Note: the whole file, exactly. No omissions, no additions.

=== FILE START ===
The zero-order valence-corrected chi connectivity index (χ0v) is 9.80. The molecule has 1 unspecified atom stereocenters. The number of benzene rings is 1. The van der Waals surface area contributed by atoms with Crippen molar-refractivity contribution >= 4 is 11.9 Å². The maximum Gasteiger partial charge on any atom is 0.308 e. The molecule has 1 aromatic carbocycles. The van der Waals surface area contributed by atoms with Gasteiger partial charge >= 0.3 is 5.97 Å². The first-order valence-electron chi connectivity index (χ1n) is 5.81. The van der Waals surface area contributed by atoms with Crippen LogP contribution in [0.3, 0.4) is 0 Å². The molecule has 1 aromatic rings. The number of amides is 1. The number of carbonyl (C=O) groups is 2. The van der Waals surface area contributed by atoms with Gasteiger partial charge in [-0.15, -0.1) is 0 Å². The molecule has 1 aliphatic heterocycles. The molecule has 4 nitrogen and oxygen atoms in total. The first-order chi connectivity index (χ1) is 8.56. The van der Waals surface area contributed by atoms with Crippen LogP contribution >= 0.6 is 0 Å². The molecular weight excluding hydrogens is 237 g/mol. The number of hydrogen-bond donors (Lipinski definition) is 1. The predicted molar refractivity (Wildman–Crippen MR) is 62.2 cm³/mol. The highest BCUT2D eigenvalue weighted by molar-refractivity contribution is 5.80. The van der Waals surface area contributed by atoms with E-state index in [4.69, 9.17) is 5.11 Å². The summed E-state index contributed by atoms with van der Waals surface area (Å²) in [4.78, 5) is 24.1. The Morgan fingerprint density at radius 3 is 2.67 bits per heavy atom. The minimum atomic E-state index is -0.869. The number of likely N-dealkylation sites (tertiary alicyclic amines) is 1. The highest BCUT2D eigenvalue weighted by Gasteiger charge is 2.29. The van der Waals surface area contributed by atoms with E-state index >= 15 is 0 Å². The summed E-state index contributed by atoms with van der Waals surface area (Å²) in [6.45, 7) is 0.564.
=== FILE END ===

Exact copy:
The zero-order valence-corrected chi connectivity index (χ0v) is 9.80. The molecule has 1 unspecified atom stereocenters. The number of benzene rings is 1. The van der Waals surface area contributed by atoms with Crippen molar-refractivity contribution >= 4 is 11.9 Å². The maximum Gasteiger partial charge on any atom is 0.308 e. The molecule has 1 aromatic carbocycles. The van der Waals surface area contributed by atoms with Gasteiger partial charge >= 0.3 is 5.97 Å². The first-order valence-electron chi connectivity index (χ1n) is 5.81. The van der Waals surface area contributed by atoms with Crippen LogP contribution in [0.3, 0.4) is 0 Å². The molecule has 1 aromatic rings. The number of amides is 1. The number of carbonyl (C=O) groups is 2. The van der Waals surface area contributed by atoms with Gasteiger partial charge in [-0.15, -0.1) is 0 Å². The molecule has 1 aliphatic heterocycles. The molecule has 4 nitrogen and oxygen atoms in total. The first-order chi connectivity index (χ1) is 8.56. The van der Waals surface area contributed by atoms with Crippen LogP contribution >= 0.6 is 0 Å². The molecular weight excluding hydrogens is 237 g/mol. The number of hydrogen-bond donors (Lipinski definition) is 1. The predicted molar refractivity (Wildman–Crippen MR) is 62.2 cm³/mol. The highest BCUT2D eigenvalue weighted by molar-refractivity contribution is 5.80. The van der Waals surface area contributed by atoms with E-state index in [4.69, 9.17) is 5.11 Å². The summed E-state index contributed by atoms with van der Waals surface area (Å²) in [4.78, 5) is 24.1. The Morgan fingerprint density at radius 3 is 2.67 bits per heavy atom. The minimum atomic E-state index is -0.869. The number of likely N-dealkylation sites (tertiary alicyclic amines) is 1. The highest BCUT2D eigenvalue weighted by Gasteiger charge is 2.29. The van der Waals surface area contributed by atoms with E-state index >= 15 is 0 Å². The summed E-state index contributed by atoms with van der Waals surface area (Å²) in [6.45, 7) is 0.564.